Exam 70-462 Chapter 11, Lesson 3: Restore

Here is a short video about restore for the 70-462 exam. My suggestion is that you try all the things, so that you learn them.


[youtube https://www.youtube.com/watch?v=ev4BM7QQA9Q]

Exam 70-462–Chapter 11, Lesson 2: Backup

Here is a short video about backups and the required skills that you must aquire to take the exam 70-462.

[youtube https://www.youtube.com/watch?v=XARnU-ShzIE]

Exam 70-462–Chapter 11, Lesson 1: SQL Server Agent

The SQL Server Agent is the scheduling tool for Microsoft SQL Server 2012, and you must at minimum learn what a job and an alert is. If you don’t know that, and if you can’t setup a simple job and an alert, then you will not pass the exam.

When you have learned the basics of alerts and jobs, then you must learn

  1. How to setup the database mail option in the SQL Server Agent.
  2. Operators
  3. Notifications  and schedules on jobs
  4. Setting up a proxy and use it in a job step.
  5. Multi instance management.

You must also understand the impact of the account you have setup the SQL Server Agent Service with.

I forgot to mention one thing in the demo, and that is if you are not a member of the sysadmin, then you must be member of a specific role in the MSDB database:


  1. SQLAgentUserRole
  2. SQLAgentReaderRole
  3. SQLAgentOperatorRole


[youtube https://www.youtube.com/watch?v=x-x2kzIPpZ0]

Exam 70-462–Chapter 7, Lesson 2: Replication

Below is a video that describes and show the different types of replication that you need to know, when you want to try the Exam 70-462. To get full benefit from this blog you must have the book for the Training Kit 70-462 (ISBN: 978-0-7356-6607-8).

Some of the keypoints to the exam is:

  1. Understand the replication architecture (page 200)
  2. Understand the replication types (snapshot, transactional, peer-to-peer, Merge). Page 302 and forward
  3. Understand the replication monitor (page 315)

I also think it is important to understand what an agent is (at least the snapshot and log reader agent) and that all agents just are implemented by using SQL Server Agent jobs.

So.. Here is the video that hopefully helps you understanding replication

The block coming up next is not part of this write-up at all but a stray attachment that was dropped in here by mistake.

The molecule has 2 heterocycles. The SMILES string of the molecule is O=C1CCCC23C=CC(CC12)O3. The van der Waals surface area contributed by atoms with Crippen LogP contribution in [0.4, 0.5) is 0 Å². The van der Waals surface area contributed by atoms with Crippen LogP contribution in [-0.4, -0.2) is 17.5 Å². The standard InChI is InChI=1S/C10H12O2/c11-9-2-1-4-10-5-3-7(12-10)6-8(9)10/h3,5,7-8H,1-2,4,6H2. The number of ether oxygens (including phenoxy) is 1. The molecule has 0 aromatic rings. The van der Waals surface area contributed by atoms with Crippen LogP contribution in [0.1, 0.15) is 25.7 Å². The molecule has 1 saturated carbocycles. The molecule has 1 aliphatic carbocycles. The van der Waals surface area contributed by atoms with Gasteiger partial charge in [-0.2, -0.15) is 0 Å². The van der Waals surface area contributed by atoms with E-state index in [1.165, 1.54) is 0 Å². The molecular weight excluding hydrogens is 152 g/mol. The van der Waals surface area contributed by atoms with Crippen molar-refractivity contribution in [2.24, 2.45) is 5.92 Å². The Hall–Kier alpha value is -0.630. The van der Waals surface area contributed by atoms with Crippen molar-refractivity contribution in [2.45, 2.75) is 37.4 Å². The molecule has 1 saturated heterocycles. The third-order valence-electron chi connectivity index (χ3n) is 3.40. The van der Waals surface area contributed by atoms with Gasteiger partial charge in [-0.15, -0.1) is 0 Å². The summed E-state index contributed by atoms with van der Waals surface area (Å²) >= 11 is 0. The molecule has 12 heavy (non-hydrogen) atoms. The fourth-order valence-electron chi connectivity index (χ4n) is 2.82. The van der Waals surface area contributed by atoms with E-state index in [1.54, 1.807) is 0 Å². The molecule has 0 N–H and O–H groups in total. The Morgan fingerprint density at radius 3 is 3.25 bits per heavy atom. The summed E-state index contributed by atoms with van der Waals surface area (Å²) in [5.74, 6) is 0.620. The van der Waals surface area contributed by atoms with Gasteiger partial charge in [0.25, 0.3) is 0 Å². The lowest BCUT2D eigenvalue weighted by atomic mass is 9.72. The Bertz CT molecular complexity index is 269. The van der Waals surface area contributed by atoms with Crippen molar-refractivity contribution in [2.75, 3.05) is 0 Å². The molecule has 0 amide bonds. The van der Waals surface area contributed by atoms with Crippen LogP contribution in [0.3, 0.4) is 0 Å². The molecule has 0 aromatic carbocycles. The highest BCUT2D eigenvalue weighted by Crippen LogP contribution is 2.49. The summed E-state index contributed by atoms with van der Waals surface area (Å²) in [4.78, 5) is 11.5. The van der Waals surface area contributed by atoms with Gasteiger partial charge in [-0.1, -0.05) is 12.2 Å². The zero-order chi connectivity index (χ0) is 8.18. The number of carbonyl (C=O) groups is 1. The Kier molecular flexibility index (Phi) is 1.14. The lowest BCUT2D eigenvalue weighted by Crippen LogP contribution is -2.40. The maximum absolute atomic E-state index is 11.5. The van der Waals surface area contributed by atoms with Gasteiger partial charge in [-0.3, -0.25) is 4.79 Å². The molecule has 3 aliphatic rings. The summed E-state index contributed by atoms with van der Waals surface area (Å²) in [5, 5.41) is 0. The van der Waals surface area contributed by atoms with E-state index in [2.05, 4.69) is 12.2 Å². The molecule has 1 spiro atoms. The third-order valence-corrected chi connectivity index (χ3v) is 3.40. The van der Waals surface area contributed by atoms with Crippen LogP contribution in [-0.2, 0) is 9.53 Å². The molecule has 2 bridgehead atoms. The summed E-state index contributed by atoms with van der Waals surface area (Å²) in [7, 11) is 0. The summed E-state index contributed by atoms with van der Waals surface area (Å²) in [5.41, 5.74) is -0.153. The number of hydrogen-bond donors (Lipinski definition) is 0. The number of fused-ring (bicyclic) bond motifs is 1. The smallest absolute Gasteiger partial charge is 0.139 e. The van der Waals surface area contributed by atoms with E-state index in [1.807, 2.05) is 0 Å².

[youtube https://www.youtube.com/watch?v=VNRvjh0HXPA]

MS SQL 2012 – Offset and fetch

(You must have the database adventureworks2012 installed. Download it from codeplex.com)

This is one of the new cool features of Microsoft SQL Server 2012, and if you are a developer, then you will love.

Earlier when you wanted to create e.g. a website where you wanted to have a grid where you wanted paging, then you had to rely on either the .net components or complex SQL if you wanted to show e.g. 50 rows pr. page and your table had e.g. 2000 rows.

With the new Offset and fetch, you can create readable SQL and easy to understand SQL (even for all the .net guys out there).

So lets see a simple example. You want to retrieve 50 rows from the Person table in the Person Scheme. You want to order by lastname, firstname and middlename and you want to retrieve row 51 to 100.

   1: select BusinessEntityID, coalesce(Firstname+' '+MiddleName+' '+LastName, Firstname+' '+LastName,FirstName) as name

   2: from person.person

   3: order by LastName, Firstname, middlename

   4: offset 50 rows fetch next 50 rows only;

Line 4 does the trick for you, and basically you say:


  1. I want you to start at offset 50 (0 i also a offset, so offset 50 will be record 51).
  2. You want to fecth the next 50 rows.

If you want to read the full documentation, then go to books online and read it there.

But what about performance? Well, if we look at two important things, then we can look at the execution plan and the page reads. The executionplan looks like this



As you can see, then we do an index scan, Compute Scalar (that is of no interest here, because that has just something to do with the Coalesce that I uise) and a Top.

From the executionplan I can see that the cost is 0,0037976.

If we look at the pages read, then it looks like this



As you can see, then there are 1 scan and 3 logical reads.

What if we did it the old fashion way? Then the code would look something like this (an example):

   1: with yourCTE as

   2: (

   3:     select row_number() over (order by LastName, Firstname, middlename) as rowNumber

   4:             , BusinessEntityID, coalesce(Firstname+' '+MiddleName+' '+LastName, Firstname+' '+LastName,FirstName) as name

   5:     from Person.Person

   6: )

   7: select *

   8: from yourCTE

   9: where Rownumber between 51 and 100

  10: order by rownumber;


As you can see, then we uses a common table expression, and the code is much more complex. For a SQL Guy, it is easy to read, but why make it difficult, when we can make it simple? Let’s look at the executionplan for this query:


It’s much more complex, and the cost is a little bit higher: 0,0038956.

Reads are the same.

Conclusion: I would recommend you to use the new offset and fetch instead of common table expressions; it’s easier and in many cases performance would be better. If performance is the key issue, then make sure that you look into all alternatives AND that you measure instead of guessing. In some situations it might be better to load the complete dataset into the application and then do the filtering within the application code. It all depends.

Practical Troubleshooting The database Engine

This book is an oldie, but a goodie, and I finally managed to get through all the pages. I hate my self for not having done that for many years ago.


This book is a technical book, and it covers a lot of serious aspects related to troubleshooting; from DBCC to Memory preassure; from IO problems to CPU problems.


The best thing is that it mentions a lot of Dynamic management views that are still very relevant.


So. If you a skilled SQL person, and you want to learn more about Troubleshooting, then this is a must have book.

Buy it on Amazone.com.